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Full text of "The Gay Genius"

OUTSIDE CHINA                              329

of the life of the watery kingdom and the strange lights shooting forth
from the crystal palace. When he had finished the poem, the different
spirits stood round to look at it. Captain Bass and Sergeant Lobster
rand the others all expressed their deep admiration. Commissioner
^Turtle was also there. He stepped forth and pointed out to the
'Dragon King that in this poem Su Tungpo had used one word which
was the personal name of the King and was therefore taboo. When
the Dragon King heard this, he became very angry with Su Tungpo.
"When I retired, I sighed and said to myself: It's my bad luck to run
into Commissioner Turtle.'"

Su Tungpo wrote three or four allegories, but imaginative writing
by Chinese scholars did not really develop until the thirteenth century,
and, like the allegories written by other writers in Tang and Sung
times, Su's stories were hardly more than thinly covered inventions for
an all too obvious moral.

For the next two and a half years after he had built his little hut, Su
led a carefree but bare existence. He had two wonderful friends, one
Ho Tehshun, a Taoist at Canton who forwarded all mail for him, and
the other a humble scholar who went about and sent him foodstuffs,
medicines, rice, pickles, and books that he needed. The summer months
in the tropical island were very trying on account of the dampness,
and Su would sit in the palm grove counting each day until autumn
" was come. The rains fell in autumn and the big ships from Canton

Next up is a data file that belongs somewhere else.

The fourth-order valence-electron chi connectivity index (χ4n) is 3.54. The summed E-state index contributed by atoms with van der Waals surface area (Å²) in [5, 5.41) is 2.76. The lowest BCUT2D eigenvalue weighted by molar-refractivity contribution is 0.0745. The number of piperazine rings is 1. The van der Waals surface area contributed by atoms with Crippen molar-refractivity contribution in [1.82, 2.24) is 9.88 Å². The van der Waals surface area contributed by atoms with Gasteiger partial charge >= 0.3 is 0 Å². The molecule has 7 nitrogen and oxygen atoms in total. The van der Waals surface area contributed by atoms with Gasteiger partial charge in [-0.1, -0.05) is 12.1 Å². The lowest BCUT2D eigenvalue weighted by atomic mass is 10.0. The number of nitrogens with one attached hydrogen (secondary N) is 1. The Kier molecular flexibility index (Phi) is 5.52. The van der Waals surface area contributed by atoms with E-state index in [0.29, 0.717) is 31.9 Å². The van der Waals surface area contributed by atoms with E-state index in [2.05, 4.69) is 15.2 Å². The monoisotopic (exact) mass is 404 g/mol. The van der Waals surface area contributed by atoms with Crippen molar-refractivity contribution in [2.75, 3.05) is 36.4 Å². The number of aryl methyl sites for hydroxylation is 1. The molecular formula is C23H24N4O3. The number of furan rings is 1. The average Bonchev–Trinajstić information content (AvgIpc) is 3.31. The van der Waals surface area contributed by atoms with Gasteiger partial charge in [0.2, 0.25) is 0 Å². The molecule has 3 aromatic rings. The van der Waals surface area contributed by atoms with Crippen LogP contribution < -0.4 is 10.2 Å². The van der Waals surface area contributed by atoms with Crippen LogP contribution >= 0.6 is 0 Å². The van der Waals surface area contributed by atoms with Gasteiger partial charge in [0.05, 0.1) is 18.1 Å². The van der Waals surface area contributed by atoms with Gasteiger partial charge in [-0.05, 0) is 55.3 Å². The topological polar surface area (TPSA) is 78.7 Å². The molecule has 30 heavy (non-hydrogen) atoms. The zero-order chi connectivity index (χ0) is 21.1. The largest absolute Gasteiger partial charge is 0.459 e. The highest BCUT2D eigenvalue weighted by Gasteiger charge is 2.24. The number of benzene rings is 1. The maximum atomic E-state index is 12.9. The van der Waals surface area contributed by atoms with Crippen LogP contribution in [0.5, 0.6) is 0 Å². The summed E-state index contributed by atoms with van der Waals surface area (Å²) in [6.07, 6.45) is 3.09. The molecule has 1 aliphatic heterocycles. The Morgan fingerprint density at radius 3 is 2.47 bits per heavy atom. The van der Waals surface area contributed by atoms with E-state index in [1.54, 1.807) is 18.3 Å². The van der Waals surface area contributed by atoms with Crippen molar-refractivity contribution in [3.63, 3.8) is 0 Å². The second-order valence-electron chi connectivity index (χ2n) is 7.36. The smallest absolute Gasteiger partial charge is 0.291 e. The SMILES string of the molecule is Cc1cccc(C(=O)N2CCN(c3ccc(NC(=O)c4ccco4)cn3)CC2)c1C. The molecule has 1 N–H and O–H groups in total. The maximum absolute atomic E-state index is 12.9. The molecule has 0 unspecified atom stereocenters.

and Fukien stopped coining on account of the-stormy weather. The
food supplies ran short and even rice was not obtainable in this island.
Su Tungpo was really stranded. He wrote to a friend in the winter of
1098 to say that he and his son "sat facing each other in the bare hut
like two hermits". All that winter, supplies did not come, and they
were in danger of starvation. He resorted to his old recipe for vegetable
soup and began to cook cockle-burrs for his food.

One does not know how serious he was when he wrote in riis journal
an entry about stopping hunger by eating the rays of the morning
sun. It is well known that Taoists usually starved themselves to death
when they decided to quit this world, and there was a period when
they stopped eating grain altogether. In this note about "dispensing
with grain" Su told the story of a man at Loyang who once fell into
a pit. There were frogs and snakes in the pit, and the man observed
that at dawn the animals turned their heads towards the morning sun
that came through the crevice, and made a motion of gulping down
the rays. Hungry and curious, he imitated the animals, and found that
his hunger was gone. Later the man was rescued and was said to have
not known hunger thereafter. "It's such a simple thing. Why does
nobody know about it, or practise it? The reason must be that it takes
a man with great self-discipline to put it into practice. Rice is expen-